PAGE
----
Rea Carey, executive director of the Task Force, told The Washington Post that religious exemptions in the version of ENDA passed by the Senate last year are too broadly written and would allow religious institutions or companies to fire LGBT workers, or not hire them based on religious beliefs.
“If a private company can take its own religious beliefs and say you can’t have access to certain health-care, it’s a hop, skip and a jump to an interpretation that a private company could have religious beliefs that LGBT people are not equal or somehow go against their beliefs and therefore fire them,” Carey said in an interview with The Washington Post.
ENDA, approved in the Senate in November 2103, would outlaw workplace discrimination against LGBT Americans, but critics say the broad religious exemptions would allow religiously-affiliated employers, hospitals, colleges, and charities, to discriminate on the basis of sexual orientation and gender identity.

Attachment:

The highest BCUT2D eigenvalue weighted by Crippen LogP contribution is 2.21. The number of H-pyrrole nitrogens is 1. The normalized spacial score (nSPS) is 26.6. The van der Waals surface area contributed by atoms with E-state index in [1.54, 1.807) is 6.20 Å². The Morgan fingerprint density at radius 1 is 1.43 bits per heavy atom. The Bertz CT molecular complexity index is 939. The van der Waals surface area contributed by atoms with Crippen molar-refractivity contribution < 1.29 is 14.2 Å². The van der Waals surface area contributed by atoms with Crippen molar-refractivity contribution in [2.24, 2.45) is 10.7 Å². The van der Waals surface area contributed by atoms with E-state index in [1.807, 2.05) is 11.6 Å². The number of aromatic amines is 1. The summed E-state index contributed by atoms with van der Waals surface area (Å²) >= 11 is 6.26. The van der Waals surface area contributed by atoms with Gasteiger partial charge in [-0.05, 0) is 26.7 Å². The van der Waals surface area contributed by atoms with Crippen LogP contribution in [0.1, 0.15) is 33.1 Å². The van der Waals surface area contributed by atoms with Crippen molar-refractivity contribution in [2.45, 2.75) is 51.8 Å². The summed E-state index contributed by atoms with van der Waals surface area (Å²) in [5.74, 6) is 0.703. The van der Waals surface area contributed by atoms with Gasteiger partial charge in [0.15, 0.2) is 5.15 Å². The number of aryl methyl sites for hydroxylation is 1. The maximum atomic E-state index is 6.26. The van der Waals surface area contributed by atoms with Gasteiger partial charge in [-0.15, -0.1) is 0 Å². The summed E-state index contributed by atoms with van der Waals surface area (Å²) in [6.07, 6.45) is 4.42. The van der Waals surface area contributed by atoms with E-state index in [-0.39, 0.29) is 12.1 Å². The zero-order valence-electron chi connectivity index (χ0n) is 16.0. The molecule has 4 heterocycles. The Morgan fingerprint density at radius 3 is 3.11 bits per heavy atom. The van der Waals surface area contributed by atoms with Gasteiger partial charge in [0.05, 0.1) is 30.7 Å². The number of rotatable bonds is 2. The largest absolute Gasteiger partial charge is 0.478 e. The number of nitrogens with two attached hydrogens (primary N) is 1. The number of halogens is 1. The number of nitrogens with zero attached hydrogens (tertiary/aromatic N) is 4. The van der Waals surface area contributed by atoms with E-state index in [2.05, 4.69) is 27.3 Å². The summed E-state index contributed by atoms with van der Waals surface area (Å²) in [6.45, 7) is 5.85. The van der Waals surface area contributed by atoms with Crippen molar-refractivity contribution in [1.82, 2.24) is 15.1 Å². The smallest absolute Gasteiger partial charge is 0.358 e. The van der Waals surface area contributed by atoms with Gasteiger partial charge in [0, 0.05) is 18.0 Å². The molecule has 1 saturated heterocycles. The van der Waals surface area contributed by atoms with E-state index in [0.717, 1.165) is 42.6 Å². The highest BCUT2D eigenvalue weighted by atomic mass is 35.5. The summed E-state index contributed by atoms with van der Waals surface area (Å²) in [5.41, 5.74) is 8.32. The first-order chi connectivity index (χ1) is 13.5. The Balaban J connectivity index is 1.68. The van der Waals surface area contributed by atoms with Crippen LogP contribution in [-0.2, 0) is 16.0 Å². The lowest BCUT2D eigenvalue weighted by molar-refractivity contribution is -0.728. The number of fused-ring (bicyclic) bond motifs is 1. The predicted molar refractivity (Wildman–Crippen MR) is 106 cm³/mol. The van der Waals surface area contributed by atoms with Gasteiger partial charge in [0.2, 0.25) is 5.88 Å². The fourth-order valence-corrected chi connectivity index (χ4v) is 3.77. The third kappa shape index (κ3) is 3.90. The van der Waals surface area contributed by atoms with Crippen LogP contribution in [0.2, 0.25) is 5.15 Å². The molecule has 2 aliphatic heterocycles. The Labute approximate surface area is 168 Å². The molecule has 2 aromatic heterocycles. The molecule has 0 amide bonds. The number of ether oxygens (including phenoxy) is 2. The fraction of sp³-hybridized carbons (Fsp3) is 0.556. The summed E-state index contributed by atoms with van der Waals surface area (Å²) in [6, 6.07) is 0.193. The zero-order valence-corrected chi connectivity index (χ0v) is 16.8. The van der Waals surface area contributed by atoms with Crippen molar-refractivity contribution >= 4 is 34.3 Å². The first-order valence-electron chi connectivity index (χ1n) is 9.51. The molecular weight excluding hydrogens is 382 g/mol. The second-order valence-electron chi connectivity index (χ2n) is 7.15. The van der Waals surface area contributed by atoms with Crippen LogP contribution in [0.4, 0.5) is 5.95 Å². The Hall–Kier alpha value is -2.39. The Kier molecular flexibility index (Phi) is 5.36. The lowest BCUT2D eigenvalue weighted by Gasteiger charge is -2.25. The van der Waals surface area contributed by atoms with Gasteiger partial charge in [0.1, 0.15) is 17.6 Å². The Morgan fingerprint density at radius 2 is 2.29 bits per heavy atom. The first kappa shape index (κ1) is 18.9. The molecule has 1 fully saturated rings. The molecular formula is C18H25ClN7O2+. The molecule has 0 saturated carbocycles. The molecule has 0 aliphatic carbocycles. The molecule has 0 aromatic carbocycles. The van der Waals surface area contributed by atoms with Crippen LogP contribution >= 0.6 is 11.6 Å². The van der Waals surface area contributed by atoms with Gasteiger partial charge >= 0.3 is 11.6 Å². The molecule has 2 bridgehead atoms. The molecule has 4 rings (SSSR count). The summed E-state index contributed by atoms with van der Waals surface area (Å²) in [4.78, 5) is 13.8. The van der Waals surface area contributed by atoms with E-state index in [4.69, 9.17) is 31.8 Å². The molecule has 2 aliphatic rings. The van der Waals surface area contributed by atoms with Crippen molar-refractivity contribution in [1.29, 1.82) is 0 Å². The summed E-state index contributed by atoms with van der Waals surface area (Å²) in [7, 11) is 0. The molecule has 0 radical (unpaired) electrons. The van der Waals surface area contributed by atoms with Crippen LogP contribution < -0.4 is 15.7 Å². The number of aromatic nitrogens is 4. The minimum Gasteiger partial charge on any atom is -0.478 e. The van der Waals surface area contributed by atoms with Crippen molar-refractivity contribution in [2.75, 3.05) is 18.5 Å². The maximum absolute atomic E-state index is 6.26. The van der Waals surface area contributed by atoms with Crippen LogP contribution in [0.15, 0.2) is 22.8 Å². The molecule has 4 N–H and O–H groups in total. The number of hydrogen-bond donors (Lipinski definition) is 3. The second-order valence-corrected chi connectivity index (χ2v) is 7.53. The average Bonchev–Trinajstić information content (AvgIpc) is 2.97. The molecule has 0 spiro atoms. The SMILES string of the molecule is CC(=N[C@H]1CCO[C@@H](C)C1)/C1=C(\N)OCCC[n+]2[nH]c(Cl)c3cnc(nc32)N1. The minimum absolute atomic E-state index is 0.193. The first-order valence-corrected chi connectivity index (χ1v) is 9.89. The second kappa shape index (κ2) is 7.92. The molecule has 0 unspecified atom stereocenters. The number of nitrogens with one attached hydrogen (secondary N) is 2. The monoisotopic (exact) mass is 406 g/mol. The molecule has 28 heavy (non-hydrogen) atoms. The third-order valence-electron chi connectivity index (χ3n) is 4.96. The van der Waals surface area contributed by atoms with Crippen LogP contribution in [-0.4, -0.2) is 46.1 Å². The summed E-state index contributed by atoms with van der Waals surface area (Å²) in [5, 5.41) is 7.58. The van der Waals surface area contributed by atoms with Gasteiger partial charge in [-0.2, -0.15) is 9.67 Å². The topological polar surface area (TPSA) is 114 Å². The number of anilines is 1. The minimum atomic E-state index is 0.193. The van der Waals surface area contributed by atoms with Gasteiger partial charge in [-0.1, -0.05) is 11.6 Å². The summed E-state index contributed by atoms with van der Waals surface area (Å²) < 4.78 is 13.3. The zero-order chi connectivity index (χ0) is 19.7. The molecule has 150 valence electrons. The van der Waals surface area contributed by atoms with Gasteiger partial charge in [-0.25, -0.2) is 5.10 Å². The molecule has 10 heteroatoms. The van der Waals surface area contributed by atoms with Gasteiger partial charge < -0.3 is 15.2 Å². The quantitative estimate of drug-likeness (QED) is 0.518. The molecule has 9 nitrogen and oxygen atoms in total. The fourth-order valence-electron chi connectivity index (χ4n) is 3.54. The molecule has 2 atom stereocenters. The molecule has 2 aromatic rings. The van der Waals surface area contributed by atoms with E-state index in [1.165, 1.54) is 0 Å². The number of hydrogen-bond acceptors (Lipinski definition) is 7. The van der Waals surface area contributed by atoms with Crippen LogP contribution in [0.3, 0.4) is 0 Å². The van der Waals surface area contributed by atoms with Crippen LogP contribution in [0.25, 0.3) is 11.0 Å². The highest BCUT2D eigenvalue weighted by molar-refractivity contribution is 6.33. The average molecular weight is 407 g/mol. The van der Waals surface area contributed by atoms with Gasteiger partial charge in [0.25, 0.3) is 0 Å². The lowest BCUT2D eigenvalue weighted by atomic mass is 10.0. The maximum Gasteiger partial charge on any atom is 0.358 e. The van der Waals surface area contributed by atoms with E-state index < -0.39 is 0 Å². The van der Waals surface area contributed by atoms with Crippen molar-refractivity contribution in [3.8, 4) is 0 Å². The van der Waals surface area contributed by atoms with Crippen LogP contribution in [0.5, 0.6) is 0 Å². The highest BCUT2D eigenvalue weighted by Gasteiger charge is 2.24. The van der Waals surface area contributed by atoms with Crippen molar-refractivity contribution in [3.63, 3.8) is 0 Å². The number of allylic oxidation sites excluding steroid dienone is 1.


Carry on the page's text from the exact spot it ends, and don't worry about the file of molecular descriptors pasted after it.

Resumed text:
As well, ENDA does not prohibit discrimination in housing, public accommodations, education or many federal programs.Meanwhile, House Republicans have said they will not consider the bill, in part because they believe ENDA’s current religious exemptions aren’t broad enough.
LGBT rights advocates say expanding the Civil Rights Act of 1964 to include sexual orientation and gender identity would offer comprehensive civil rights protections for LGBT Americans.
Carey said her group is also pushing to ensure that President Obama does not include a broad religious exemption in an executive order that he is expected to signthat will ban discrimination against LGBT employees of federal contractors.